Dungeons, Dragons, and Design

“I was thinking about turning the implicit interactivity of gaming into something viewers could be a part of,” muses Jesse Avina, contemplative artist, while adjusting the reflectors on his tripod. This sentiment was shared by his fellow exhibitors at the Co-Prosperity Sphere’s LVL Eater 3 exhibition on Friday.

It wasn’t always this way at LVL Eater 3.  “Last year there was more of a viewer-watcher aesthetic,” Avina continued.  But this year, from Jesse’s make-yourself-a-monster photo-booth (complete with whimsical costumes and weapons) to a teepee-like structure modeled on a monster’s head from artist Michael Garcia’s favorite fantasy movie, work after work pled for interaction.

Artist Aaron Straus explained the themes connecting the show’s multifarious facets.  “There are two avenues this event is exploring.  There is the traditional art-patron relationship–-‘Look, don’t touch.’  We are trying to break that down.  But there is also the public-private relationship, creating intimate spaces, but letting people in.”

An exploration of the latter theme was embodied in Straus’s elaborate 3D recreation of the board game Settlers of Catalan,  which the attendees would play later that same evening.  “It’s a game about war,” Straus explained. He explained that he chose a tent to house his piece because the cloistered space was reminiscent of a colonial general’s quarters. Looking in on the living and breathing Settlers of Catalan through a gallery window, the distinct spheres between art, disconnected gaming, and living war collided. The window seemed to shatter.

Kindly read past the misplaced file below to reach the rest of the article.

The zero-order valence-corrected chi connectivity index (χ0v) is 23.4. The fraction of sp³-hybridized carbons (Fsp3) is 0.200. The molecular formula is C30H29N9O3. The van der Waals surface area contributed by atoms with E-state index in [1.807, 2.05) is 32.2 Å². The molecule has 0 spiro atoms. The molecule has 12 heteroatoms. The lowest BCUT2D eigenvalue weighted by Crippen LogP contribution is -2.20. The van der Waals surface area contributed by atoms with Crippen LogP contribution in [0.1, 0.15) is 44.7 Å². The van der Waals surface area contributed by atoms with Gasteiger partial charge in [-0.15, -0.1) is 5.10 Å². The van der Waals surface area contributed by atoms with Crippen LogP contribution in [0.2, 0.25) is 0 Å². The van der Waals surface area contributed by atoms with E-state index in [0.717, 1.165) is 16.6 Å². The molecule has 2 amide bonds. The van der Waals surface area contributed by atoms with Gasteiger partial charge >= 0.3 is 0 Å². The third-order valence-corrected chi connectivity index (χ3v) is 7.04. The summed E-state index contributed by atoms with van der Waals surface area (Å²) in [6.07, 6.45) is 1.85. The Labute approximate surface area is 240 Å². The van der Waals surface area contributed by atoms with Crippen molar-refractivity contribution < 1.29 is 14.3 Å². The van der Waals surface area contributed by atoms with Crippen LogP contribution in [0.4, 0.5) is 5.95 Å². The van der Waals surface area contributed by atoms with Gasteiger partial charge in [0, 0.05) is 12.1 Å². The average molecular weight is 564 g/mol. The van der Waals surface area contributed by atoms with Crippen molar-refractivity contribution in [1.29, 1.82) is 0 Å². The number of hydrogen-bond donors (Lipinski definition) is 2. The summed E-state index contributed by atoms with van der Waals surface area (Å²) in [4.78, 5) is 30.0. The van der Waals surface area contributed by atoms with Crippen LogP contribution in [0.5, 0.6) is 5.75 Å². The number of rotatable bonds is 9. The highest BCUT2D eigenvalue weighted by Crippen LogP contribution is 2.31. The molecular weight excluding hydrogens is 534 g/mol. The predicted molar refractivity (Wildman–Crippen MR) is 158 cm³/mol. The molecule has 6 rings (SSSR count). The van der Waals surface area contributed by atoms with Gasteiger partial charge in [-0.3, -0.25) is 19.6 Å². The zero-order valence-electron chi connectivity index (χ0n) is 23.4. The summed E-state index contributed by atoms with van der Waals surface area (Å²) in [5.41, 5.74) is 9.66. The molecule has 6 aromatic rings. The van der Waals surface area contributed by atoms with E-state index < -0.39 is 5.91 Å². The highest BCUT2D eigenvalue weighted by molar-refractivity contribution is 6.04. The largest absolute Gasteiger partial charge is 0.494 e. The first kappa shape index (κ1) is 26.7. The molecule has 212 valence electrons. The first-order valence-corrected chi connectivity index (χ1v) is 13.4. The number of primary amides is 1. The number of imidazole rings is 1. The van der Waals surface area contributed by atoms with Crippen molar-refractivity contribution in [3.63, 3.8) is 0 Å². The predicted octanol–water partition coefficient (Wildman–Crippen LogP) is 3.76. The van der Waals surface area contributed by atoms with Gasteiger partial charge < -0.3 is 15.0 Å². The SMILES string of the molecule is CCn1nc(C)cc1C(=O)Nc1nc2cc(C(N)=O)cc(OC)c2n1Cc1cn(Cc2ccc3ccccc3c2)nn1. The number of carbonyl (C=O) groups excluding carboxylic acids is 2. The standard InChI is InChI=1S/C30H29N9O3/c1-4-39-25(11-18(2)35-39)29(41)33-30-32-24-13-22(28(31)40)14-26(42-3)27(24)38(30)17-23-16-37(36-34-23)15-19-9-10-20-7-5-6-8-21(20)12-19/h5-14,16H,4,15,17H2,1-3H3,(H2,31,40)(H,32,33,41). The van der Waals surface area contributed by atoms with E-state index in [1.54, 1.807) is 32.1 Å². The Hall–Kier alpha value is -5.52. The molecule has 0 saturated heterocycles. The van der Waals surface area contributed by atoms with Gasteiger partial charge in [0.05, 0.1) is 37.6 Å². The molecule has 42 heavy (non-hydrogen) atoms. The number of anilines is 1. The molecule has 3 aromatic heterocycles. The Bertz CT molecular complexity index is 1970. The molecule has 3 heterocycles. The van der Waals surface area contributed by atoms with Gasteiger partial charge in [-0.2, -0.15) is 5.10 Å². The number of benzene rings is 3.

The Bridgeport Co-Prosperity Sphere had been converted from a one room art gallery into a multi-platform space offering an all-encompassing sensory experience.  A narrow hallway, designed in the style of Wizardry, a video game from the 1980s, was populated with rock-pillows and had been fitted with a projector, transforming it into a video-viewing space.  Annie Heckman, the architect of the installment, spoke of the parallels between gaming and the everyday world that can’t be contained within one exhibit.

“I see a lot of scenarios in video games as very strong metaphors for situations in the real world.  In games obstacles are always workable; there is a system to engage with and so we enter into it with some confidence,” she said. The cadence of her voice slowed to match the music signaling the end of her video loop at the other end of the cave.

Rather than an escape from the world we live in, gaming can be a powerful agent for its exploration.  The exhibit seemed to suggest that the divides that appear as impediments to engagement and interaction are no more concrete than our enemies in World of Warcraft.